The Article 29 Working Party, which is composed of representatives of DPA’s from every European country, has recently rendered an opinion (http://ec.europa.eu/justice/data-protection/article-29/documentation/opinion-recommendation/files/2014/wp223_en.pdf ) on data privacy issues surrounding the development of the “Internet of Things” (IoT), which includes wearable computing, quantified self devices, and domotics. Although such data is generated by “things” or devices, it is considered personal data because it may enable the life pattern of a specific individual to be discerned. After identifying the major privacy issues raised by such devices, the Article 29 Working Party made a series of recommendations to IoT stakeholders.
The determination of the territorial scope of the current EU Directive n° 95/46 is still under dispute both before national Courts and the European Court of Justice (ECJ). This issue may soon become moot with the adoption of future data protection regulation, which may modify and expand the territorial scope of EU data privacy law, especially following the results of the recent vote of the European Parliament’s Committee on Civil Liberties, Justice and Home Affairs. The following is meant to help determine the current state of affairs regarding the issue of the territorial (and extraterritorial) scope of the future EU law following this vote of the European Parliament.
It has been reported that Google will give EU businesses the opportunity to store personal data exclusively on servers in the EU. This appears to have been prompted by compliance difficulties with the current EU data protection Directive when cloud computing service providers store personal data on servers or in data centres based outside the EU. Such compliance difficulties encountered by cloud clients were highlighted by Peter Hustinx, the European Data Protection Supervisor (EDPS), in his opinion issued on November 16, 2012 (http://www.edps.europa.eu/EDPSWEB/webdav/site/mySite/shared/Documents/Consultation/Opinions/2012/12-11-16_Cloud_Computing_EN.pdf).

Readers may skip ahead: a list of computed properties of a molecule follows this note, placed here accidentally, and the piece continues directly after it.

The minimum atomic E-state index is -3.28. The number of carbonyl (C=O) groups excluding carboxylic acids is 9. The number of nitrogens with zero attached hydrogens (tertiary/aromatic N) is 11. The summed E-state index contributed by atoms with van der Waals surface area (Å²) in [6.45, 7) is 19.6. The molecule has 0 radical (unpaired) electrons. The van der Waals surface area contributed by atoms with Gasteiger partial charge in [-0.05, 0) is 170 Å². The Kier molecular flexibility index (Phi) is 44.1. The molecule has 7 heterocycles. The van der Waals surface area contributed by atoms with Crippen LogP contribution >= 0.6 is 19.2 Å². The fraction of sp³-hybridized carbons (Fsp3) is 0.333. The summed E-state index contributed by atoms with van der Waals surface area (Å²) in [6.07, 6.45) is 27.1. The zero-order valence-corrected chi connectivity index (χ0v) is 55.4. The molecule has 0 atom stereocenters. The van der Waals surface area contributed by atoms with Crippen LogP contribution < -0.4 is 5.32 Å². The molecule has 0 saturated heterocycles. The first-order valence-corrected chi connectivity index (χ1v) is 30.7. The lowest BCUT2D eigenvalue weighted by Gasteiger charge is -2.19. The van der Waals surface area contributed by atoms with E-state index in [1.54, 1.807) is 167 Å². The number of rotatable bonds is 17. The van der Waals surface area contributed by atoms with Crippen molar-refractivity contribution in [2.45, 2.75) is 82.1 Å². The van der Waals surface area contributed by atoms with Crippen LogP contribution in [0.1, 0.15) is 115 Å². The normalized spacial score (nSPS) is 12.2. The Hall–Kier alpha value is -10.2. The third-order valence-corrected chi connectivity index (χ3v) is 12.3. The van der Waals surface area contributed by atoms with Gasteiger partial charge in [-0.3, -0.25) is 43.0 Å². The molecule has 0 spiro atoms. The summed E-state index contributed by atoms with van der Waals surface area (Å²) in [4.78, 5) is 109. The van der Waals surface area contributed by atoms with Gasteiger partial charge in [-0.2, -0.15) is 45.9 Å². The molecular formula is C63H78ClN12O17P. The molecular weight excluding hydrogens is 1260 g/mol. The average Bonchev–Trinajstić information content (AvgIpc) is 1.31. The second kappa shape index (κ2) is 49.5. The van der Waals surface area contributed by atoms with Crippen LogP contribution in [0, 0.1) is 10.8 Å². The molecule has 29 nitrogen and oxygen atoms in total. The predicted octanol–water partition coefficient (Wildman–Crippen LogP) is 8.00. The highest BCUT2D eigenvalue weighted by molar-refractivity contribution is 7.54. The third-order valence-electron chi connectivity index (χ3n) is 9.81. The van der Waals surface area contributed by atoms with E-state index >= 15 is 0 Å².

The French Data Protection Authority (“CNIL”) has recently issued its activity report for 2011. It provides us with some interesting data and allows us to reflect on the ever-growing importance of privacy and data protection in France. Video-surveillance, the right to be forgotten on the Internet, data breaches and abusive data collection by companies were the key highlights of 2011 and have remained dominant issues in 2012.
On June 7, 2012, the Article 29 Working Party, an independent advisory body composed of representatives from the national data protection authorities of the EU Member States, the European Data Protection Supervisor and the European Commission, issued Opinion 04/2012 regarding which types of cookies are exempted from the informed user-consent requirement under Directive 2002/58 of the European Parliament (the E-Privacy Directive).
Article 5.3 of the E-Privacy Directive requires that websites must obtain informed consent from users prior to storing cookies on users’ equipment. The E-Privacy Directive provides for two exemptions to this rule: (a) when the cookie is used for the sole purpose of carrying out the transmission of a communication over an electronic communications network; and (b) when the cookie is strictly necessary in order for the provider of an information society service explicitly requested by the user to provide the service.